The Polish Book Chamber has heard arguments for and against its long-running effort at legislation to established fixed book pricing.
By Jaroslaw Adamowksi | Publishers Perspective
Booksellers Lead the Opposition
The Polish Chamber of Books (Polska Izba Książki, PIK) is holding consultations through Tuesday (May 18) on a draft bill that introduces fixed book pricing to the market.
The legislation would fix a price for books for 12 months, allowing booksellers to offer a maximum discount of 5 percent in regular retail settings, and 15 percent at book fairs. A number of online booksellers are protesting the proposal, asserting that it could undermine Poland’s book sales and deprive less affluent readers of access to new releases.
In a statement from the chamber’s president, Sonia Draga, the organization says that the proposed measures are a product of years of discussions. The bill’s first draft was written in 2017.
In an interview with Publishing Perspectives, Włodzimierz Albin, a board member of the chamber, says that the draft bill on the fixed book price “is not related to fiscal issues, but it introduces some changes to the rules that apply to the publishing market. It isn’t a novelty in Europe, as the majority of major European countries have implemented such rules that apply to books, and these countries represent more than 60 percent of the European Union’s population.”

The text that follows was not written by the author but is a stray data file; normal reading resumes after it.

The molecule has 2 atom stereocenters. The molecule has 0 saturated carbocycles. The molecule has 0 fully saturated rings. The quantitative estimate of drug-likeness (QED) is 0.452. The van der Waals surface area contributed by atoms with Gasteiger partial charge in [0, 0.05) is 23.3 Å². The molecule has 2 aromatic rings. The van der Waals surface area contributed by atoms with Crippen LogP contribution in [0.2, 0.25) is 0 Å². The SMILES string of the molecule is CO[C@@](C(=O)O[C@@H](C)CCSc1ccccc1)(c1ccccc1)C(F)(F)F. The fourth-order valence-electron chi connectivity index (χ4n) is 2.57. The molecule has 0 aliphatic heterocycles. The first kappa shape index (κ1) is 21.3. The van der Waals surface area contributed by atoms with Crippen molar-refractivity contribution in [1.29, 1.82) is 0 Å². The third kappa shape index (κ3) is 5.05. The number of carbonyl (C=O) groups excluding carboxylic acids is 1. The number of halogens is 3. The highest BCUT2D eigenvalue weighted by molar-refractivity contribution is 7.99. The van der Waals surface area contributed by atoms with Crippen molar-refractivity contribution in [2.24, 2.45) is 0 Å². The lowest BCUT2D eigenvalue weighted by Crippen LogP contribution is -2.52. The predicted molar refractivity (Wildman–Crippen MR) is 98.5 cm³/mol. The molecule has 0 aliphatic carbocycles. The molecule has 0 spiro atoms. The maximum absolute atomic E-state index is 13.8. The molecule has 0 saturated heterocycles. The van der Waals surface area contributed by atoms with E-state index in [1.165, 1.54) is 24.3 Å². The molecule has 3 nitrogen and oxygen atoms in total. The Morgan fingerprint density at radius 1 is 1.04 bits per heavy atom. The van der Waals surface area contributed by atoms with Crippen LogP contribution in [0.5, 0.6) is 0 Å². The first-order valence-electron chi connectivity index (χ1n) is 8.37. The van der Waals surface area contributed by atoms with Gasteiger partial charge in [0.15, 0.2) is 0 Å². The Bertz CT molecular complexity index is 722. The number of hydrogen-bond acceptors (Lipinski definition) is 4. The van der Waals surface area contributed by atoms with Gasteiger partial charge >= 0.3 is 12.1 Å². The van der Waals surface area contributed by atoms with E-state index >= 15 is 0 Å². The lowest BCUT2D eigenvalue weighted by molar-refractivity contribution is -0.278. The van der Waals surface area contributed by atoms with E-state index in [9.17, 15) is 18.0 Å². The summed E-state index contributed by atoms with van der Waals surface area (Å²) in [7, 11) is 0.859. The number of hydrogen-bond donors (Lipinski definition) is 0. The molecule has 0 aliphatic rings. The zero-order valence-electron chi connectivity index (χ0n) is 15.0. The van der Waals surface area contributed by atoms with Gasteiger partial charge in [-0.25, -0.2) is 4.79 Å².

Albin says that while some industry observers use the term “minimum book price,” the term is misleading.
“We’re talking about a uniform price for new releases, determined by publishers and respected by retailers. This is quite obvious in the majority of European countries,” he says.
As previously reported, 13 European countries have fixed pricing on books, including Austria, Germany, Hungary, Italy, the Netherlands, Norway, and Spain. Outside of Europe, countries in which books are sold on a fixed-price system include Argentina, Japan, and Mexico.
Online Booksellers Protest Fixed Prices
Piotr Sroka, the marketing manager of online bookseller Gandalf argues that introducing fixed book prices could trigger higher prices for new titles, and, as a result, lead to a drop in their sales.
“This will be related to a lack of discounts which means that readers will have to turn to older titles, as they won’t be able to afford new titles, which will be much more expensive,” Sroka tells Publishing Perspectives.
“And there are more consequences,” he says.
“We must be aware that the budgets for purchases by companies, state institutions, schools, and libraries will become significantly burdened. Small stores will only have access to a standard offer. Large store chains could be treated preferentially, as they’re able to influence publishers and pressure them, for instance by asking them to release limited editions of certain books at lower prices for them.